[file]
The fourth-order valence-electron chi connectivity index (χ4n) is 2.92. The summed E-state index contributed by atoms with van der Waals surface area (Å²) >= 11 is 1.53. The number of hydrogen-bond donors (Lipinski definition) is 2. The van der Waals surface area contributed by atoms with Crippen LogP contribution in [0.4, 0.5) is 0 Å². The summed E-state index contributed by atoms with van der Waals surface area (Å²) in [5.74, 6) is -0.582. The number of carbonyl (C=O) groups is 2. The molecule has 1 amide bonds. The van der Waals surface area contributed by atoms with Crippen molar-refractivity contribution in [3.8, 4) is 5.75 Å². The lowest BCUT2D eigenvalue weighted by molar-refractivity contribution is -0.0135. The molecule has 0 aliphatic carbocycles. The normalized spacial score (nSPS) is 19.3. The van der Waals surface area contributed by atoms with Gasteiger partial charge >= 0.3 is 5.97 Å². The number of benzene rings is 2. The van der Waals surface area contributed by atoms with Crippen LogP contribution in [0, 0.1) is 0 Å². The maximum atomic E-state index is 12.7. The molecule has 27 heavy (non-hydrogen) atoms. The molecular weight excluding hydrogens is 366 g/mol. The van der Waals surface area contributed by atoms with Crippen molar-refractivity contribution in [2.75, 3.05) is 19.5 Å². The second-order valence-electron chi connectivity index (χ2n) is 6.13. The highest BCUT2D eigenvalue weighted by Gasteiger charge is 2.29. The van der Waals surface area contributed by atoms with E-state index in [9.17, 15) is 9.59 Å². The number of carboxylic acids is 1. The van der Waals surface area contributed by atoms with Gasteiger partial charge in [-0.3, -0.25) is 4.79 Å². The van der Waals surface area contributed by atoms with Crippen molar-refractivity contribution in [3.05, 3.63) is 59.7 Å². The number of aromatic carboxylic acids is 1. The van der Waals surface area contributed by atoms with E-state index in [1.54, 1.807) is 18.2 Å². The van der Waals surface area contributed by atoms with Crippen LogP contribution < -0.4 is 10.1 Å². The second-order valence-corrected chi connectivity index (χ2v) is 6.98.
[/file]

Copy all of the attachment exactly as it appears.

The fourth-order valence-electron chi connectivity index (χ4n) is 2.92. The summed E-state index contributed by atoms with van der Waals surface area (Å²) >= 11 is 1.53. The number of hydrogen-bond donors (Lipinski definition) is 2. The van der Waals surface area contributed by atoms with Crippen LogP contribution in [0.4, 0.5) is 0 Å². The summed E-state index contributed by atoms with van der Waals surface area (Å²) in [5.74, 6) is -0.582. The number of carbonyl (C=O) groups is 2. The molecule has 1 amide bonds. The van der Waals surface area contributed by atoms with Crippen molar-refractivity contribution in [3.8, 4) is 5.75 Å². The lowest BCUT2D eigenvalue weighted by molar-refractivity contribution is -0.0135. The molecule has 0 aliphatic carbocycles. The normalized spacial score (nSPS) is 19.3. The van der Waals surface area contributed by atoms with Gasteiger partial charge >= 0.3 is 5.97 Å². The number of benzene rings is 2. The van der Waals surface area contributed by atoms with Crippen LogP contribution in [0, 0.1) is 0 Å². The maximum atomic E-state index is 12.7. The molecule has 27 heavy (non-hydrogen) atoms. The molecular weight excluding hydrogens is 366 g/mol. The van der Waals surface area contributed by atoms with Crippen molar-refractivity contribution in [2.75, 3.05) is 19.5 Å². The second-order valence-electron chi connectivity index (χ2n) is 6.13. The highest BCUT2D eigenvalue weighted by Gasteiger charge is 2.29. The van der Waals surface area contributed by atoms with E-state index in [9.17, 15) is 9.59 Å². The number of carboxylic acids is 1. The van der Waals surface area contributed by atoms with Gasteiger partial charge in [-0.3, -0.25) is 4.79 Å². The van der Waals surface area contributed by atoms with Crippen molar-refractivity contribution in [3.05, 3.63) is 59.7 Å². The number of aromatic carboxylic acids is 1. The van der Waals surface area contributed by atoms with E-state index in [1.54, 1.807) is 18.2 Å². The van der Waals surface area contributed by atoms with Crippen LogP contribution < -0.4 is 10.1 Å². The second-order valence-corrected chi connectivity index (χ2v) is 6.98.